CS287: Machine Learning for Natural Language

Alexander Rush and Yoon Kim, Harvard University

Time: Tues/Thurs 1:00-2:30pm

Location: Pierce 209


  • CS 287 will be capped at 30 students this semester. If you are interested in taking the course, please come to our first lecture and fill out the course application
  • Course Info

    Forum and Announcements
    Section Times
    Syllabus and Collaboration Policy
    • Alexander "Sasha" Rush
    • Email: Piazza preferred or srush at seas.harvard.edu
    Teaching Assistants
    • Yoon (OH: Monday 7-8pm MD (2nd floor lounge)), Carl (OH: Monday 8-9pm Lowell)
    Office Hours
    • Tuesday 2:30-4pm: MD 217 (Sasha)
    • Assignments (20%)
    • Presentation and Participation (15%)
    • Midterm Exam (15%)
    • Final Project (50%)

    Time and Location

    • Thursday 5-6pm: Pierce Hall 320
    • Friday 11-11:59am: MD 223

    Date Location Topic Materials
    Sep. 1, 10-11am (Mark) Pierce 301 Math Review (Linear Algebra, Calculus, Probabilistic Theory)
    Sep. 4, 5-6pm (Zhirui) Pierce 301 Math Review (Linear Algebra, Calculus, Probabilistic Theory)
    Sep. 7, 5-6pm (Rachit) Pierce 320 Code Review (Python, Numpy, Matplotlib, PyTorch)
    Sep. 8, 11-11:59am (Rachit) MD 223 Code Review (Python, Numpy, Matplotlib, PyTorch)

    The ideal outcome of this project would be a paper that could be submitted to a top-tier natural language or machine learning conference such as ACL, EMNLP, NIPS, ICML, or UAI. There are different ways to approach this project, which are dis- cussed in a more comprehensive document that is available on the course website. There are four separate components of the project.

    You will upload these materials via Canvas. Please see the syllabus (linked in the course website) for a more thorough description of the final project and policies related to collaboration, etc.

    Important Dates

    Date Due Descriptions
    March 22 Abstract and Status Report This is a three to four page document that contains a draft of your final abstract, as well as a brief status report on the progress of your project.
    May 3 Talk Session You will make a conference-style talk about your project. Talks are 7 minutes long and limited to 3 slides.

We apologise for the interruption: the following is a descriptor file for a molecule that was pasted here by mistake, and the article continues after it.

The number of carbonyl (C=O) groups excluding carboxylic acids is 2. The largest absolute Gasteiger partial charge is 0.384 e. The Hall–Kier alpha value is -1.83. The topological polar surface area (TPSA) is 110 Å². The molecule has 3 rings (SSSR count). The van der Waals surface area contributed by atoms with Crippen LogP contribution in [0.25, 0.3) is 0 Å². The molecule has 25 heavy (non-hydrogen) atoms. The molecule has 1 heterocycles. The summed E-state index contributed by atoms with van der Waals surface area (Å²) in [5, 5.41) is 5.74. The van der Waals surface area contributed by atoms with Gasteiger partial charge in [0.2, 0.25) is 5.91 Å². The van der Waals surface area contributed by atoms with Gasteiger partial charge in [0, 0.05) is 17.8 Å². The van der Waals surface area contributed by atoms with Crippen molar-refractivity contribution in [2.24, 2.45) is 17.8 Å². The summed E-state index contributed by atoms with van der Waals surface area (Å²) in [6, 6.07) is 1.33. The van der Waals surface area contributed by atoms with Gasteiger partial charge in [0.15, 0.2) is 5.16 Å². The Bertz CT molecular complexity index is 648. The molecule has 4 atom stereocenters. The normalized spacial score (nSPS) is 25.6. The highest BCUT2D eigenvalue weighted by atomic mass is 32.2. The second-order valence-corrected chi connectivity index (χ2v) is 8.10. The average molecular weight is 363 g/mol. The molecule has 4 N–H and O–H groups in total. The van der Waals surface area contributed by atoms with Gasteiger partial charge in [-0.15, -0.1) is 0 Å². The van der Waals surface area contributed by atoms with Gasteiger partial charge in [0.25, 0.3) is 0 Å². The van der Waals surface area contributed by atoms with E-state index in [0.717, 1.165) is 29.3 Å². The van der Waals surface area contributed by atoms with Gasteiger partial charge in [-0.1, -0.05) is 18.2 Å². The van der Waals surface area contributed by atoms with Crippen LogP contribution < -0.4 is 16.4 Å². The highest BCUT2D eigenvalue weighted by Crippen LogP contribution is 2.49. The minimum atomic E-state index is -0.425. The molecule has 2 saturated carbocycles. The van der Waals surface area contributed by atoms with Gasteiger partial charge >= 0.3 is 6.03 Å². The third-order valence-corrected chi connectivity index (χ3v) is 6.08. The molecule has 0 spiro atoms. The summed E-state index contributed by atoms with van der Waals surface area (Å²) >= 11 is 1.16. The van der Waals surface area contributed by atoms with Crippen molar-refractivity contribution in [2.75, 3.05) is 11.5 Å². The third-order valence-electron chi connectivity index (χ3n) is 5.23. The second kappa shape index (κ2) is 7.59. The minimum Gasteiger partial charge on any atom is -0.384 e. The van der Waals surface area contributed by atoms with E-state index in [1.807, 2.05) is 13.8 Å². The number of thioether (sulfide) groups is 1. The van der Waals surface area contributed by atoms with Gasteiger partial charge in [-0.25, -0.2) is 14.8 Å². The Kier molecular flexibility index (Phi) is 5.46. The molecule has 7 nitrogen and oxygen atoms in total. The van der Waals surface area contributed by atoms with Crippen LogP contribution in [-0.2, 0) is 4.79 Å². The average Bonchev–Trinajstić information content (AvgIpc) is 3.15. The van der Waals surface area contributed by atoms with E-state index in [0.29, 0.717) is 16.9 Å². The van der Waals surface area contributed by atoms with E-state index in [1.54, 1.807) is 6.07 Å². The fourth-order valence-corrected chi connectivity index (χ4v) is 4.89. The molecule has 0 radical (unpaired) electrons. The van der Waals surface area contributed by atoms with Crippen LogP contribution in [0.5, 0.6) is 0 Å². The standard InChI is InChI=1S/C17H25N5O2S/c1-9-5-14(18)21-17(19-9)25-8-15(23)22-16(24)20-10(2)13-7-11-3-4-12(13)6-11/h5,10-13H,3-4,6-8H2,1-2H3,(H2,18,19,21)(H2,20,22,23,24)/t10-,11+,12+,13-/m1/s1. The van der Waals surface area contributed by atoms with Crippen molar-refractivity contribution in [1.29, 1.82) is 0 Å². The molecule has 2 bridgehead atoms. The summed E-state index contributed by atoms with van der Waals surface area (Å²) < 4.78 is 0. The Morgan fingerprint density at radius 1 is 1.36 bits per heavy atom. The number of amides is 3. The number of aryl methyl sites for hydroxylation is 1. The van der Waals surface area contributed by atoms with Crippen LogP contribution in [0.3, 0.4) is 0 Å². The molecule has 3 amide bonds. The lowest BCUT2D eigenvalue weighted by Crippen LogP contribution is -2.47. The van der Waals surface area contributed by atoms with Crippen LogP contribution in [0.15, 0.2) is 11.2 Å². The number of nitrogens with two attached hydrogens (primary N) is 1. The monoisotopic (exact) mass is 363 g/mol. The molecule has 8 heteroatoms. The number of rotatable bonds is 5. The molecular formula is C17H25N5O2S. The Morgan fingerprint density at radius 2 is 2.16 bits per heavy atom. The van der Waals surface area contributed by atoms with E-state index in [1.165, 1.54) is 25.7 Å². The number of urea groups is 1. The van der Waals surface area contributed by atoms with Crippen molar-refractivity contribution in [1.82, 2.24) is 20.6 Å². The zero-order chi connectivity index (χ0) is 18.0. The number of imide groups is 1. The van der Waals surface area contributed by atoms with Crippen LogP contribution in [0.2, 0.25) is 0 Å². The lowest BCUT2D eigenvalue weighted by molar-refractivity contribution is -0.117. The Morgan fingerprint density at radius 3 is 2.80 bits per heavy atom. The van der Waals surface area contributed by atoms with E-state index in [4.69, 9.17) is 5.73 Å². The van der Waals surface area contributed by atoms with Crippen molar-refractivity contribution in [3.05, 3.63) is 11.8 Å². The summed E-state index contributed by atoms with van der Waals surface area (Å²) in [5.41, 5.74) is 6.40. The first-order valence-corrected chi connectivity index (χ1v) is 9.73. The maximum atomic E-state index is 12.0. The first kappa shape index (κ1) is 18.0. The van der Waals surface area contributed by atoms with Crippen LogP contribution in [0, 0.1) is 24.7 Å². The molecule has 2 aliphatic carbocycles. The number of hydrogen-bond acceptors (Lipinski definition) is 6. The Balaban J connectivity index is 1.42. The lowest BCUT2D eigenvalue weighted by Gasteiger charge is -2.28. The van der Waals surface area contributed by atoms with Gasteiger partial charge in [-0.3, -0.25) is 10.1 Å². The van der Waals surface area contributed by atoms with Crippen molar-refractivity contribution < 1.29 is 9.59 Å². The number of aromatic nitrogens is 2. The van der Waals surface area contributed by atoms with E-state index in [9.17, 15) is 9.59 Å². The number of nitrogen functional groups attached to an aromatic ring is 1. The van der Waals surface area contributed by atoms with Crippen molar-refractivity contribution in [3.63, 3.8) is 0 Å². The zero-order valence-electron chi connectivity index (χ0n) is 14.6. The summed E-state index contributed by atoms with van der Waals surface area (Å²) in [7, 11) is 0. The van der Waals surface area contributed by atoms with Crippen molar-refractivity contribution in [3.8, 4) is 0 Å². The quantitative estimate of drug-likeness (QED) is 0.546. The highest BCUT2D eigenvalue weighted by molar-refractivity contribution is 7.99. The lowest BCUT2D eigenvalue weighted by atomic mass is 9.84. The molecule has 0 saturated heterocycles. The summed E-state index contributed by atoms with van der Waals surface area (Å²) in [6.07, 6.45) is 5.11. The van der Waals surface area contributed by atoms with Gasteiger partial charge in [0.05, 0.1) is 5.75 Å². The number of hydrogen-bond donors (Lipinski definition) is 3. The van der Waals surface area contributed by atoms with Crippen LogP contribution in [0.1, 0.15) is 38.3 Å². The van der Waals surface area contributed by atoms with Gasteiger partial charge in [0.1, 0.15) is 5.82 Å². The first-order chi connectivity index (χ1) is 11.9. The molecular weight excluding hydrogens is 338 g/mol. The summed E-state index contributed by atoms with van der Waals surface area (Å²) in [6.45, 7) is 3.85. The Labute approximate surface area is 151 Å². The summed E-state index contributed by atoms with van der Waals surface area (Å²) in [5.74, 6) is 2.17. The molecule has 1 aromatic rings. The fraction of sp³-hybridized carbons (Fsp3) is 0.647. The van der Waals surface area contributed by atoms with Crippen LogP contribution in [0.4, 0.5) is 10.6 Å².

May 9 Final Report You will write a report of up to ten pages, in the style of a mainstream CS conference paper. Please use the provided template (see here)

    Our syllabus this semester consists of two parts. The first part of the semester will be an accelerated background on applied deep learning for natural language processing with a series of Kaggle competitions. The second part of the semester will consist of student led paper presentations on the topic of deep probabilistic sequence modeling with latent variables.

    Date Area TopicDemos Required ReadingsAssignment (DUE: Tues in class)
    Jan. 23 Sequence Classification Intro| Bag-of-Words
    Jan. 25 Convolutions
    Jan. 30 Sequence Modeling NNLMs Classification (Kaggle)
    Feb. 1 RNNs
    Feb. 6 Sequence Transduction Encoding
    Feb. 8 Attention
    Feb. 13 Search Modeling (Kaggle)
    Feb. 15 REINFORCE
    Feb. 20 Latent Variable Models of Text Variational Inference/Variational Autoencoders
    Feb. 22 Generative Adversarial Networks
    Feb. 27. NLP Topics Problem and Datasets Translation (Kaggle)
    Mar. 1 Guest Lecture - Marc'Aurelio Renzato (Facebook) Structured Training for NMT - MD G125 4pm
    Mar. 6. Midterm
    Mar. 8 Projects Discussion Sign-up 11am-3pm
    Mar. 20 Student Groups Conditional VAEs (Justin, Yoon)
    Mar. 22 Logic Programming / Differentiable Theory Search Final Project Abstracts
    Mar. 27 Model Bias / Variational NMT
    Mar. 29 Image-to-Text / Text-to-Image Latent Variables
    Apr. 3 Unsupervised MT
    Apr. 5 Discrete GANs
    Apr. 10 Speech
    Apr. 12 Neural Discourse and Pragmatics
    Apr. 17 Reading Comp. / Summary
    Apr. 19 Bio / Style Transfer
    Apr. 24 Conclusion
    May 3rd Final Presentation Talks (Evening)
    May 9th Final Paper Due